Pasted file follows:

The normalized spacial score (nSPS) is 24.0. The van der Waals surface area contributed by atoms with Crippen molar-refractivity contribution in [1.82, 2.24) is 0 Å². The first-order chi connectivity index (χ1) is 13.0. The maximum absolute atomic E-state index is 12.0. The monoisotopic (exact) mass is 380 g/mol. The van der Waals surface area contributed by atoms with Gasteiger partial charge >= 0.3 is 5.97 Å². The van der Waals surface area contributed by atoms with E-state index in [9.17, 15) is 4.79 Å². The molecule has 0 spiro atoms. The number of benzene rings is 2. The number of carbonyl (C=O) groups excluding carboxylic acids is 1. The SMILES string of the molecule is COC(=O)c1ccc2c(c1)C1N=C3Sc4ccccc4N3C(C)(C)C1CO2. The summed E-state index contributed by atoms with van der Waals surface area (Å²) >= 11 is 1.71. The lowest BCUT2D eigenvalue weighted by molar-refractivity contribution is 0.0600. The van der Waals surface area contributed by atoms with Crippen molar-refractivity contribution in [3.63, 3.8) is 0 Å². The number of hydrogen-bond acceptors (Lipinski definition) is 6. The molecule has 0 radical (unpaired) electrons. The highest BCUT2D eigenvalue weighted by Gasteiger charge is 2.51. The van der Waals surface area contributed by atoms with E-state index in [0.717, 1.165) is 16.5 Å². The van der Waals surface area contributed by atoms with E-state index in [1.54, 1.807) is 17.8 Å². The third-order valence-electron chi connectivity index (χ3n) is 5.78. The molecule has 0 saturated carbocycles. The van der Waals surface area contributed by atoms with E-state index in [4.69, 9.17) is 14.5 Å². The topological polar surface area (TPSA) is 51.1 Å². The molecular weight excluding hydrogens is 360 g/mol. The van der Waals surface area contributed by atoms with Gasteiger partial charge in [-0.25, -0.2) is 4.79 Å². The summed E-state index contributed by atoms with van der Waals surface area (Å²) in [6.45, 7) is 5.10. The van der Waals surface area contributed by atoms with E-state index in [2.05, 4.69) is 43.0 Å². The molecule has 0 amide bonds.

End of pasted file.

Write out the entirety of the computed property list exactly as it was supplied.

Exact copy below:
The normalized spacial score (nSPS) is 24.0. The van der Waals surface area contributed by atoms with Crippen molar-refractivity contribution in [1.82, 2.24) is 0 Å². The first-order chi connectivity index (χ1) is 13.0. The maximum absolute atomic E-state index is 12.0. The monoisotopic (exact) mass is 380 g/mol. The van der Waals surface area contributed by atoms with Gasteiger partial charge >= 0.3 is 5.97 Å². The van der Waals surface area contributed by atoms with E-state index in [9.17, 15) is 4.79 Å². The molecule has 0 spiro atoms. The number of benzene rings is 2. The number of carbonyl (C=O) groups excluding carboxylic acids is 1. The SMILES string of the molecule is COC(=O)c1ccc2c(c1)C1N=C3Sc4ccccc4N3C(C)(C)C1CO2. The summed E-state index contributed by atoms with van der Waals surface area (Å²) >= 11 is 1.71. The lowest BCUT2D eigenvalue weighted by molar-refractivity contribution is 0.0600. The van der Waals surface area contributed by atoms with Crippen molar-refractivity contribution in [3.63, 3.8) is 0 Å². The number of hydrogen-bond acceptors (Lipinski definition) is 6. The molecule has 0 radical (unpaired) electrons. The highest BCUT2D eigenvalue weighted by Gasteiger charge is 2.51. The van der Waals surface area contributed by atoms with E-state index in [0.717, 1.165) is 16.5 Å². The van der Waals surface area contributed by atoms with E-state index in [1.54, 1.807) is 17.8 Å². The third-order valence-electron chi connectivity index (χ3n) is 5.78. The molecule has 0 saturated carbocycles. The van der Waals surface area contributed by atoms with E-state index in [4.69, 9.17) is 14.5 Å². The topological polar surface area (TPSA) is 51.1 Å². The molecular weight excluding hydrogens is 360 g/mol. The van der Waals surface area contributed by atoms with Gasteiger partial charge in [-0.25, -0.2) is 4.79 Å². The summed E-state index contributed by atoms with van der Waals surface area (Å²) in [6.45, 7) is 5.10. The van der Waals surface area contributed by atoms with E-state index in [2.05, 4.69) is 43.0 Å². The molecule has 0 amide bonds.